Today Mirko insisted that his revival of Mother Nature’s phonetic language is far superior to any immediate translation Google have come up with. We wonder if his efforts have taken the following into account:

learning-english

3. A grasshopper observed that ‘Carols By Candlelight’ has changed in the last few years. It used to be that friends and family could sit on a blanket and listen to the carols. Now you have book ahead, and pay, to sit in ordered seats, as though you’re attending a concert.

Perhaps the speakers should also start charging their listeners? $220 per person for the three and a half hour show seems fair. Indeed, it would be cheap at twice the price. What do you think? Is $220 per person, or $800 per family, too reasonable? Should the fee be higher? Should seniors get a discount? Let us know your thoughts on the matter.

4. We had a pleasant encounter with the rangers today and they politely asked us to refrain from encroaching on the festivities. We were happy to comply.

This is another opportunity to thank the rangers for their support over the years. They are nearly always friendly, and their habit of turning a blind eye to our car as we unload and load the chairs is particularly appreciated. Thank you!

We hope the rangers enjoy any break they might get over Christmas, and are given triple-time when they do have to work!

5. The bad news and the good news:
The bad news: There will be no speakers this coming Sunday, Christmas Day.
The good news: There will be no hecklers this coming Sunday, Christmas Day.

The same applies for the following week. The speakers don’t wish to compete against the loud music on Field Day.

Posts in this blog will continue over the break. This scribe is not 100% sure why.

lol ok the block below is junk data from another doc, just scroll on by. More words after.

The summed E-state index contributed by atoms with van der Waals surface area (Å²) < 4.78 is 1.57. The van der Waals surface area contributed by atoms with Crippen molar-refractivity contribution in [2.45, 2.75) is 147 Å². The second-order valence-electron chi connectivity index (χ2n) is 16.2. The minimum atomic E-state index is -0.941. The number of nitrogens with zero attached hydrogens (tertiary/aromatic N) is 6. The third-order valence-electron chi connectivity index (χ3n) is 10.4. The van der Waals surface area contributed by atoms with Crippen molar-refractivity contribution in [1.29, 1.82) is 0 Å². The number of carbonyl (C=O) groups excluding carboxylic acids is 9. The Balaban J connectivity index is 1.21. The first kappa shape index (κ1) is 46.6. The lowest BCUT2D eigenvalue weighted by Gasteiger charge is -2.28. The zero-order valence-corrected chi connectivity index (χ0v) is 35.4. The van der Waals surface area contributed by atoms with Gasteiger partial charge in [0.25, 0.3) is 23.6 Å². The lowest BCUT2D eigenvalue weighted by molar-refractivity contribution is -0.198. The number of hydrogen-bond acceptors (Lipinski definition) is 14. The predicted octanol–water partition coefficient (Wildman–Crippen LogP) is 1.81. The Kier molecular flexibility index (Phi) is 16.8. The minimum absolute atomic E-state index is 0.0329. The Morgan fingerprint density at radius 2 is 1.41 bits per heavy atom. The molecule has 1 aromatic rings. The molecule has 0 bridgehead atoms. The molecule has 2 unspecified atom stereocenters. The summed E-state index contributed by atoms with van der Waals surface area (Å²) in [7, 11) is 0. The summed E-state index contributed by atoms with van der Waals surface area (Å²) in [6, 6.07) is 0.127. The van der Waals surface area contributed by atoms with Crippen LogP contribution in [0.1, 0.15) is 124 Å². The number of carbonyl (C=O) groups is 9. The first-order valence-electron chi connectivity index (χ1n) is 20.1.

See you in the Domain on January 8th.


6. A man from the rationalist
society took the ladder and spoke in favour of eugenics. He spoke well and was happy to take questions. We hope he speaks again.

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7. For those of you who have yet to purchase your loved one a Christmas gift, try this handy item. It’s available in our newly opened gift shop:

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8. Some of you
will be going to a friend or relative’s house to have Christmas Dinner. Take one of these along with you.  It will make you the life of the party while you earn everyone’s respect. Go straight to our gift shop.

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9. Or, try this novel idea for a gift:

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10. Those of you going
on holidays might be concerned about your home’s security. Try this clever tip:

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11. Why not visit the
Facebook Fairy? Or visit the wondrous and mystical land of the Archives?

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News for Speakers’ Corner, Sunday 11th December